Langley teens raise awareness about youth homelessness

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SAFE Langley members (from left to right) Erin Moloney, Meaghan Laycock, Jordyn Laird and Chantelle Killey. Twitter photo courtesy of Jenny Yun.

Reported by Veronnica MacKillop

High-school students in Langley have launched a battle to help homeless teenagers.

“We decided to form a youth homelessness task force,” said Jordyn Laird, a student at Brookswood Secondary and a member of the task force. The goal is to eventually have a homeless shelter for teenagers in Langley.

In 2016, 162 high school students in Langley were homeless or in unstable housing. There is currently one homeless shelter in Langley, the Gateway of Hope run by the Salvation Army, and those seeking shelter must be 19 or older.

In November 2015, at a Langley school district meeting, high-school students decided that it was time for a change.

SAFE (Shelters Are For Everyone), is the name of the organization started by the students in the task force.

“We put posters up around Langley that said #SAFELangley in hopes that people would type it into any social media, and be able to find anything that we had posted,” said Meaghan Laycock, a SAFE member and Brookswood student.

A community-wide initiative

Brookswood is not the only school involved.

“Students from all high-schools in Langley are coming together to work on the issue,” Laycock said.

SAFE has held events such as an outdoor concert and barbecues, to raise awareness and a little bit of money for a future youth shelter.

“We’re hoping that eventually we will have a connection with a politician who would want to help us with the financial part,” Laycock said.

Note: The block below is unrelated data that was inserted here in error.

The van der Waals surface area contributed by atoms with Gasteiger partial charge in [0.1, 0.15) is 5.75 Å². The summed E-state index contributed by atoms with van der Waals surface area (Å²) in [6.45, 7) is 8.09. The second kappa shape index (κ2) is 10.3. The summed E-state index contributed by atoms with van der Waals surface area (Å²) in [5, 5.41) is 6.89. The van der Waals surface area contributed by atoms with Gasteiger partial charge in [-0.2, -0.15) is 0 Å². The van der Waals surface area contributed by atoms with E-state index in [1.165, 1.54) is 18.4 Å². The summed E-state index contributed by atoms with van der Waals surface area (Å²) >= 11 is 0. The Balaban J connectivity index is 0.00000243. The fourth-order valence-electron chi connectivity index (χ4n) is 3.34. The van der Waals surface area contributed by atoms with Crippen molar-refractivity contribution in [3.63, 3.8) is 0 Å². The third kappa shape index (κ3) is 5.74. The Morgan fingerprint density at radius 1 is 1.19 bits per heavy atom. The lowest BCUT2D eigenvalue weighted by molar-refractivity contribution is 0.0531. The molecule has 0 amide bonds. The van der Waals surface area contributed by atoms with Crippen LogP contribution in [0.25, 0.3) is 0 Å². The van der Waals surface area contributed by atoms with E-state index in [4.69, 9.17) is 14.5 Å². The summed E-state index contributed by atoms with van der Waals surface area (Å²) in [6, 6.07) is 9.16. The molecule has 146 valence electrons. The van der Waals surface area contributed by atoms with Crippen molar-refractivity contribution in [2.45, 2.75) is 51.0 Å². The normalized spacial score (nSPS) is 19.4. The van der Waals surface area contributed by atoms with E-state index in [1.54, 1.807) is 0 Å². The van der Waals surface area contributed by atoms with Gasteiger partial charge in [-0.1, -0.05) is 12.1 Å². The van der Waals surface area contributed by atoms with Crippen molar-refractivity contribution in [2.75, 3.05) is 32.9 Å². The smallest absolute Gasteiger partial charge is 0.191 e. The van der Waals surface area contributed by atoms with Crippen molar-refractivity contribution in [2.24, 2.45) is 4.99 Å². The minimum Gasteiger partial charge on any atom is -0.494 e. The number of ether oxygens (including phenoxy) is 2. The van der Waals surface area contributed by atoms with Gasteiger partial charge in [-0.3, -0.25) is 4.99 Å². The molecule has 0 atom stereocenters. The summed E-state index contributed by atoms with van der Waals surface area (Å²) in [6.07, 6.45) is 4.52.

SAFE members were shocked at the amount of community support at their events. “We were expecting maybe 30 people for our conversation cafe, and over 100 showed up,” said Laird.

Powerful youth voices

Loren Roberts, from Encompass support services and a part of the youth homeless initiative, said young people speaking out is very powerful.

“It’s hard to ignore the youth voice,” he said.

Gordon Stewart, acting superintendent of the Langley school district, said that the sustained funding from the shelter has to come from the province, which may not see it as a priority.

“[Youth homelessness] is not something that’s in your face as much as other issues,” Stewart said. “A lot of the youth during the day will access the school system for food and get help from friends or staff. It’s not as visible as someone who is older and doesn’t have these resources.”

Teenagers helping each other is a step in the right direction, according to Stewart. “There’s nothing better than youth advocating for youth.”

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